The nuance that Barkley is missing when he singles out the Warriors is that the Warriors differentiated themselves from other three-point happy teams (such as D'Antoni's Suns and Rockets) by playing organized, intense and effective defense. In their 2015 championship season, the Warriors led the league in defensive field goal percentage; they ranked third in that category last season and they currently rank second this season despite the loss of Andrew Bogut's rim protection.

Championship teams typically rank in the top five or 10 in defensive field goal percentage. The 2000-02 Shaquille O'Neal-Kobe Bryant Lakers are an interesting example. The Lakers led the league in defensive field goal percentage in 2000 and in 2002. In 2001 they slipped to 11th but still won the title. What happened? Unlike Bryant, O'Neal did not always fully exert himself during the regular season--but O'Neal was capable of playing championship level defense when he felt like it and after coasting through the 2001 regular season he ramped up his effort during the 2001 playoffs, when the Lakers ranked second in defensive field goal percentage. O'Neal decided to "heal on company time" during the 2002-03 season as the Lakers plummeted to 21st in defensive field goal percentage and this time O'Neal was not willing or able to turn it up in the playoffs: the Lakers ranked 15th out of 16 playoff teams in defensive field goal percentage and they lost in the second round to the eventual champion San Antonio Spurs, who ranked second in defensive field goal percentage during the 2003 playoffs and during the 2003 regular season.

In other words, instead of continually bashing the Warriors, Barkley should focus his attention on the Rockets: that is the jump shooting team that will never win a championship (as opposed to the Warriors, a jump shooting team that plays defense and has already won a championship).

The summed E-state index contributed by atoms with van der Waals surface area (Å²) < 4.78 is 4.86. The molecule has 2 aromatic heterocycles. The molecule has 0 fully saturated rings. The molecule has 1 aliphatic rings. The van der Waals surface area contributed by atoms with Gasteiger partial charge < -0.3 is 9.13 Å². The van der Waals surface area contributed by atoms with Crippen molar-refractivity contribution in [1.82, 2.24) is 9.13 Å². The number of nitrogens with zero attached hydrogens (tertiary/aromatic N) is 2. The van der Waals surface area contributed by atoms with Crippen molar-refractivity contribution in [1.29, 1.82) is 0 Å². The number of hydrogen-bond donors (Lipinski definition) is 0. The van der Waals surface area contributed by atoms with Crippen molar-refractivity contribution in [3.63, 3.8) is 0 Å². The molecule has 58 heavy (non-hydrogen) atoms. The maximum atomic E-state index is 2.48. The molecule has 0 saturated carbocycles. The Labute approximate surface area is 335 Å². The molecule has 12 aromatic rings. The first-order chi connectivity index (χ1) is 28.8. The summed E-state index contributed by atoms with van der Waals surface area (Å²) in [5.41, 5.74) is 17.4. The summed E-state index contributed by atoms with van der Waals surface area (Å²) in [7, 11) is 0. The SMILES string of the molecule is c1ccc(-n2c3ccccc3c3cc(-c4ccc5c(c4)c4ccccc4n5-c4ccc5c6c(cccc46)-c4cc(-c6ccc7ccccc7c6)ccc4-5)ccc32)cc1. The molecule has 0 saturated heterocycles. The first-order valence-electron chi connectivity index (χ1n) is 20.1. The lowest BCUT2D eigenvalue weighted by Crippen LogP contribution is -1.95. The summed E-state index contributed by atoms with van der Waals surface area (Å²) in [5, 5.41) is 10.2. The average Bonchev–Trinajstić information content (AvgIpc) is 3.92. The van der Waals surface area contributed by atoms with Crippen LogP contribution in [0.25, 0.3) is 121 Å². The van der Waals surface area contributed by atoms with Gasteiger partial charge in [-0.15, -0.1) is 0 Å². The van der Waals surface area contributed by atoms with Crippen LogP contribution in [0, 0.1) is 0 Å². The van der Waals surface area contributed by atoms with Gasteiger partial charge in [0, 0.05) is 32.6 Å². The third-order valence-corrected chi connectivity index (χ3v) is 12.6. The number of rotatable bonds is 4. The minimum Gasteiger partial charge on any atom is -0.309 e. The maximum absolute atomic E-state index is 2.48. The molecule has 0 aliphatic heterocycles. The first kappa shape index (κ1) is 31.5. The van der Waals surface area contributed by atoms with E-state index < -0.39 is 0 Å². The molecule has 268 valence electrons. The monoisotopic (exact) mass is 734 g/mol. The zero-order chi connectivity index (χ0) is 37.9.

There is an important point implied but not explicitly mentioned in Barkley's statement: the three point shot is a high variance shot, as I discussed in The Score, the Key Stat, the Bottom Line: A New 20 Second Timeout Feature, noting that three point field goal percentage can be a misleading statistic: if a player shoots 6-9 from three point range in one playoff game and 1-9 from three point range in the next playoff game that works out to a very good .389 3FG% but his team will likely lose the second game (and may not win the first game, either, if the team is deficient defensively and/or on the boards). In that article, I argued that Gilbert Arenas' three point field goal percentage did not justify his style of play and that a team was not likely to have much playoff success when led by a point guard who is indifferent defensively and who has poor shot selection--even if his overall shooting percentage is not bad, the high variance inherent in shooting a lot of shots from three point range (many of which were bad shots, even if they sometimes connected) is a recipe for disaster for that point guard and his team.

James Harden is similar to Arenas in many ways, though Harden is a better and more consistent player than Arenas was. My prediction for a Harden-led team is the same as my accurate prediction regarding an Arenas-led team: I would be surprised if such a team advances past the second round of the playoffs.